Architecture Canada n°7 2nd semestre 2009
Architecture Canada n°7 2nd semestre 2009
  • Prix facial : gratuit

  • Parution : n°7 de 2nd semestre 2009

  • Périodicité : semestriel

  • Editeur : Naylor Canada

  • Format : (213 x 276) mm

  • Nombre de pages : 48

  • Taille du fichier PDF : 3,4 Mo

  • Dans ce numéro : des architectes donnent de la vie au design des soins de santé.

  • Prix de vente (PDF) : gratuit

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40 41 2007 Nichiha U.S.A., Inc. All rights reserved. Unbelievable Versatility at a Low Installed Cost. Low installed cost, quick installation at 9 sq. ft. at a time, a 50 year warranty, and over 30 beautiful textures ; what more could an architect want ? Nichiha fiber cement is truly fiber cement at it’s best. Learnhow Nichiha fiber cement panels can be the perfect solution for your designs at or callus toll-free at 1.86.NICHIHA.1 (1.866.424.4421) to request more information and samples. 346969_Nichiha.indd 1 9/29/07 3:43:23 AM WHAT’S IN YOUR WALLS ? • No Itch or Skin Irritation• Class-A Fire Rated• Resists Mold and Mildew• Superior Acoustics Properties• Maximum Thermal Performance• No Formaldehyde or VOCs• Environmentally Safe• LEED Eligible Product R-21 BATTS now available for 2x6 wall construction DISTRIBUTED BY 32351 Huntingdon Road Abbotsford, BC V2T 5Y8 (800) 663-8898 419546_ECO.indd 40 ■ THE 1ROYAL ARCHITECTURAL INSTITUTE OF CANADA/L’INSTITUT 2/19/09 ROYAL 9:28:15 D’ARCHITECTURE 384591_TwinMaple.indd AM DU CANADA 1 5/26/08 11:16:58 PM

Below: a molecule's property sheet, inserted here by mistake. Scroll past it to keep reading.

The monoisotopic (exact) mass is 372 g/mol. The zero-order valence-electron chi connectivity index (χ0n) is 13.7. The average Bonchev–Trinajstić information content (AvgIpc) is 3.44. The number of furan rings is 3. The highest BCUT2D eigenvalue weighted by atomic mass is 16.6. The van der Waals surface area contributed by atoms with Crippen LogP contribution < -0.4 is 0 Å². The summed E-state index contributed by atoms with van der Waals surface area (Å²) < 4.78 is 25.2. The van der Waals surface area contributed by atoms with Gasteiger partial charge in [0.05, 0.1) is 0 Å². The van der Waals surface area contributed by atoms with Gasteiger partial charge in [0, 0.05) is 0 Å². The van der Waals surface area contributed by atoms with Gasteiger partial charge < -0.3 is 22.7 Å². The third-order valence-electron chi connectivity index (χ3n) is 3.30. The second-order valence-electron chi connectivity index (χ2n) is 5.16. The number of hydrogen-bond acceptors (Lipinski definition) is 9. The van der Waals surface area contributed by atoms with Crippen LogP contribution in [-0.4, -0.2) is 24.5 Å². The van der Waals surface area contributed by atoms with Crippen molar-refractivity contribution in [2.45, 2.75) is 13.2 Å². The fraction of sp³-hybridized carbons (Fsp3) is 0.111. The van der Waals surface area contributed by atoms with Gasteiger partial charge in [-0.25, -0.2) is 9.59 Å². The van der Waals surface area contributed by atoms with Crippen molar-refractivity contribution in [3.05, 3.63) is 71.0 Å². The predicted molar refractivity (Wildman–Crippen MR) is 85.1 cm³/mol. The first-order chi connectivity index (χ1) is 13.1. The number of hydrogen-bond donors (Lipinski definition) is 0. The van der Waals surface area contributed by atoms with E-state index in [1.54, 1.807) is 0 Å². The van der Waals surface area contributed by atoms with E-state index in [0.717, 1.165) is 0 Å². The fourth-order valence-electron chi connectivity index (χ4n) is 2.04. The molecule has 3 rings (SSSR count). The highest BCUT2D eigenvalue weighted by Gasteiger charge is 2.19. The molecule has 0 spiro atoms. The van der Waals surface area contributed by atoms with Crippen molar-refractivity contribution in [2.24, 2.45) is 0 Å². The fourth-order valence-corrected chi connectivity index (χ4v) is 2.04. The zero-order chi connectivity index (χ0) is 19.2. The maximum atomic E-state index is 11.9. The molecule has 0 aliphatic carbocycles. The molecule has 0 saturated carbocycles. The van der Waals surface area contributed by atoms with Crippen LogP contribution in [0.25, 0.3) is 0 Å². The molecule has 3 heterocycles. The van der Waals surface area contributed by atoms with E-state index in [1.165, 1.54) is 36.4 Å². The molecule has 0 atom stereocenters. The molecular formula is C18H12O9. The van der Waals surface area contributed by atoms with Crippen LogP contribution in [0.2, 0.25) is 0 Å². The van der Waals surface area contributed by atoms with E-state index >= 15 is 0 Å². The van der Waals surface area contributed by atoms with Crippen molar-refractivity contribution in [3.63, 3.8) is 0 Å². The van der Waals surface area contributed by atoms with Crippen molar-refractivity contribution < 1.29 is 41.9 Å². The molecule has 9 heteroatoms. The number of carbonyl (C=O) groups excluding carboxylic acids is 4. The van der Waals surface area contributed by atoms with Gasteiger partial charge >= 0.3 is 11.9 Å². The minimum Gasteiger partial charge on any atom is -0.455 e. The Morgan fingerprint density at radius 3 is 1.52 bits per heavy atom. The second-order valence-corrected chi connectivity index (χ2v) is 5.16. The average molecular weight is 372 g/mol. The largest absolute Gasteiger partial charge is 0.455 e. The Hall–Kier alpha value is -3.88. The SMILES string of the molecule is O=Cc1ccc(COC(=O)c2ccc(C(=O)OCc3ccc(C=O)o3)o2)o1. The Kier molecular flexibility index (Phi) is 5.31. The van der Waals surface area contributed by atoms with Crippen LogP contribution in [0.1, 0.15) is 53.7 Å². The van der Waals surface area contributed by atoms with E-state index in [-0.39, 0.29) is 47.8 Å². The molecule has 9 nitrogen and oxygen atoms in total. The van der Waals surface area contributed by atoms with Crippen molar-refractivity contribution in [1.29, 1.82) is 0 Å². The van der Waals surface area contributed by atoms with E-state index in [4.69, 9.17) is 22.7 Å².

Standard FormArchitectural Contracts By Andrea W.K. Lee, B.Arch, LL.B Glaholt LLP Standard formcontracts are employed on a variety of projects by owners, architects, engineers and contractors. Significantly, standard formcontracts set out the terms and conditions which are to govern a construction project from commencement to close out, including project budget, fees, method of project delivery, scope of services, responsibilities of the parties, use of documents, limitation of liability and dispute resolution. Contracts such as the Royal Architectural Institute of Canada Canadian Standard Formof Contract for Architectural Services, Document Six 2006 Edition (« RAIC Document Six »), assist to avoid potential disputes and confusion by specifying the architectural services to be provided, including : a) analysis of the client’s requirements ; b) conduct of a fi nancial feasibility and site evaluation study and estimate of construction cost ; c) preparation of drawings and specifi cations ; d) co-ordination of subconsultants ; e) tender document preparation and bid receipt and review ; f) receipt, review and process of requests for information, change orders and change directives ; g) preparation of record drawings ; h) attendance at site meetings, site inspection and testing ; i) payment and substantial performance certifi cation ; and, j) project close out and warranty review. Any services which were not contemplated at the time of execution of the contract may be defi ned as additional services with separate fee structures. Most standard formcontracts also defi ne the duties and responsibilities of the client. For example, GC 1 of RAIC Document Six requires the client to : a) provide all relevant project informationupon which the architect is entitled to rely ; b) authorize the architect or other specifi ed person to act as the client’s agent ; c) review submissions from the architect and make decisions in a timely manner ; d) obtain and pay for the requisite permits and approvals ; e) notify the architect in writing immediately if any fault or defect in the project becomes apparent ; and, f) engage subconsultants as required or as recommended by the architect and ensure that the subconsultants are insured. The ownership of copyright and use of documents are also determined by most standard formcontracts. GC 5 of RAIC Document Six provides that the copyright in the architect’s work product belongs to the architect and remains the property of the architect whether the project is executed or not or the architect has been paid or not. The client may retain copies of the instruments of service for the purposes of its one-time use for the project but cannot sell or transfer the architect’s work without the consent of the architect. The client may only use the architect’s instruments of service when all fees are paid in full. Another standard formcontract employed by many in the construction industry is the Canadian Construction Documents Committee CCDC 2 Stipulated Price Contract 2008 (« CCDC 2-2008 »). CCDC 2-2008 was released Standard FormContract in February 2008, replacing the widely used 1994 version. Some of the signifi cant changes affecting the relationship between the client and architect are described below. Under CCDC 2-2008, GC 5.3 Progress Payment, the consultant must now notify the owner of the contractor’s application for payment and the owner must pay the contractor no later than 20 calendar days after the consultant’s receipt of the application. This revision requires the architect to review applications and the client to make payment within a stricter time frame. The 1994 version of the CCDC 2 contract, GC 12.1 Indemnification, provided that the contractor was to indemnify and hold harmless the owner and its consultant from claims by third parties. In CCDC 2-2008, GC 12.1 Indemnification, the consultant has been removed from the clause, and architects must now provide for indemnifi cation within their own contracts. For more information on CCDC 2-2008, the Canadian Construction Documents Committee has published a guidebook titled CCDC 20-2008 A Guide to the Use of CCDC 2-2008 Stipulated Price Contract which may be of assistance to architects, owners and builders. ■ THE ROYAL ARCHITECTURAL INSTITUTE OF CANADA/L’INSTITUT ROYAL D’ARCHITECTURE DU CANADA ■ 41

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